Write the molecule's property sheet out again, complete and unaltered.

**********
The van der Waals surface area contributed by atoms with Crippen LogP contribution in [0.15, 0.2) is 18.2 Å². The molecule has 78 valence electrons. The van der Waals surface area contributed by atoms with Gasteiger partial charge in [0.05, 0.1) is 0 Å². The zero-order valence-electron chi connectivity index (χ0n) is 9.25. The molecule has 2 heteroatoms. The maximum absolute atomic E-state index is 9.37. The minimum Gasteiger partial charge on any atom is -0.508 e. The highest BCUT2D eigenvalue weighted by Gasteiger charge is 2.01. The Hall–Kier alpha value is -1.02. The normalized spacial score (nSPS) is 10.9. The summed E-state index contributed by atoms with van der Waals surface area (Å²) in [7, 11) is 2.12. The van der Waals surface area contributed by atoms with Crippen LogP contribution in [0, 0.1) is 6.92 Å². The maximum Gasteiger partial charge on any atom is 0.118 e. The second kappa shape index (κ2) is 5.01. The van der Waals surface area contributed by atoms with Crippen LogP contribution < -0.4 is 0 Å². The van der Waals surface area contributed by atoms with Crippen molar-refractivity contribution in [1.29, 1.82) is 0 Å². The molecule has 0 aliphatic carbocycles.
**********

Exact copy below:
The van der Waals surface area contributed by atoms with Crippen LogP contribution in [0.15, 0.2) is 18.2 Å². The molecule has 78 valence electrons. The van der Waals surface area contributed by atoms with Gasteiger partial charge in [0.05, 0.1) is 0 Å². The zero-order valence-electron chi connectivity index (χ0n) is 9.25. The molecule has 2 heteroatoms. The maximum absolute atomic E-state index is 9.37. The minimum Gasteiger partial charge on any atom is -0.508 e. The highest BCUT2D eigenvalue weighted by Gasteiger charge is 2.01. The Hall–Kier alpha value is -1.02. The normalized spacial score (nSPS) is 10.9. The summed E-state index contributed by atoms with van der Waals surface area (Å²) in [7, 11) is 2.12. The van der Waals surface area contributed by atoms with Crippen LogP contribution in [0, 0.1) is 6.92 Å². The maximum Gasteiger partial charge on any atom is 0.118 e. The second kappa shape index (κ2) is 5.01. The van der Waals surface area contributed by atoms with Crippen LogP contribution < -0.4 is 0 Å². The van der Waals surface area contributed by atoms with Crippen molar-refractivity contribution in [1.29, 1.82) is 0 Å². The molecule has 0 aliphatic carbocycles.